Hodges accomplished a lot as mayor, said Dan McGrath, the director of progressive advocacy group TakeAction Minnesota, and she elevated the question of racial equity in Minneapolis politics, but she struggled to translate policy success into a “captivating vision” for voters. And she was the target throughout the campaign.
“For Betsy, what we saw in this race was challenges from the left and challenges from the right,” McGrath said. “She was pinched between the two.”
McGrath said Frey found a way during the campaign to hold together “disparate constituencies,” such as downtown business and people in neighborhoods, while projecting a persona that’s palatable to some progressives. But holding that coalition together will be more difficult in office, as Hodges well knows, McGrath said.
“How does he now govern with those disparate constituencies expecting different things?” McGrath said.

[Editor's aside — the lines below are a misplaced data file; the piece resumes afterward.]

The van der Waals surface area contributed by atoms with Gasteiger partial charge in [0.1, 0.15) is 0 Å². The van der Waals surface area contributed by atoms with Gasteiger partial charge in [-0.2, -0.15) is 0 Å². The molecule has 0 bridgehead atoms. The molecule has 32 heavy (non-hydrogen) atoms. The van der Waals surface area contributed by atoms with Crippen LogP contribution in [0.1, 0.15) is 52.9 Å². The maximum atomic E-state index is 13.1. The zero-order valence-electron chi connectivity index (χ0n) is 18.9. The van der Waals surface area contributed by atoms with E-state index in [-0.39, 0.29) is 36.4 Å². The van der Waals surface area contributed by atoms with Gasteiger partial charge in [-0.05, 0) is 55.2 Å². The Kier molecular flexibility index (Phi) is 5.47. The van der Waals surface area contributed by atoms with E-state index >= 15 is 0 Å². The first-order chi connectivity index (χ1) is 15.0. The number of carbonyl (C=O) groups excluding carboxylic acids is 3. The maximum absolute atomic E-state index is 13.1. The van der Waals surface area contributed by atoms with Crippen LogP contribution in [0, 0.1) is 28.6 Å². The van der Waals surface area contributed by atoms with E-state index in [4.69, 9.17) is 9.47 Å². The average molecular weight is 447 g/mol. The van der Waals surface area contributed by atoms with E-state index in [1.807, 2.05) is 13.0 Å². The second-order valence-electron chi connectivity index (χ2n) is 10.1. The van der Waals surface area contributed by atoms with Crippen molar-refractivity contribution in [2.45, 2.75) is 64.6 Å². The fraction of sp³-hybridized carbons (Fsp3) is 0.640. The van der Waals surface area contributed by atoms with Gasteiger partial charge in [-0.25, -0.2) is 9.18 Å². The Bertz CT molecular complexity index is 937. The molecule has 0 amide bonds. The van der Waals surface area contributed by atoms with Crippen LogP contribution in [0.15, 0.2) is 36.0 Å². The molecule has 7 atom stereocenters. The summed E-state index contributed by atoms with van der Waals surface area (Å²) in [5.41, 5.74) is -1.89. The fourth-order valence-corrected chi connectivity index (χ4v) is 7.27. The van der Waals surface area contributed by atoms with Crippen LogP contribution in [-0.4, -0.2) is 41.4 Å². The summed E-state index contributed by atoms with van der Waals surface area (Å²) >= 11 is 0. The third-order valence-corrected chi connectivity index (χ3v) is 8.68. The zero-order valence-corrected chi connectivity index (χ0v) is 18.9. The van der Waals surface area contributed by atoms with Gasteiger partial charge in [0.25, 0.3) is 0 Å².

Dehn, who finished second in ranked-choice voting, said Wednesday he was proud his campaign did so well with fraction of the money his opponents raised.
“It shows that these elections aren’t just about money, they’re about message, they’re about energizing people, and they’re about putting people at the center of the work we do,” he said.
Dehn said he hopes his campaign will encourage others to run for office, and he predicted his supporters will continue to exert pressure at City Hall.
“The people engaged in my campaign and other campaigns will work hard to keep Jacob accountable to the people,” Dehn said.
Hoch, who finished fourth, said in a statement that “the voters have spoken” and he has offered Frey his congratulations.
“I’ve also pledged to do all I can to help him be successful. We all want that, I know,” Hoch said. “You can count on me — and Jacob can count on me — to do my part.”
Levy-Pounds could not be reached for comment, but said simply on Facebook: “Friends, Jacob Frey has been announced as the new Mayor-elect of our beloved Minneapolis.”
Jacob Frey, 36
Education: Bachelor’s degree in government from the College of William and Mary; law degree from Villanova University.
Family: Wife, Sarah Clarke
Fun fact: Frey has collected fortune cookie fortunes since law school and has about 200.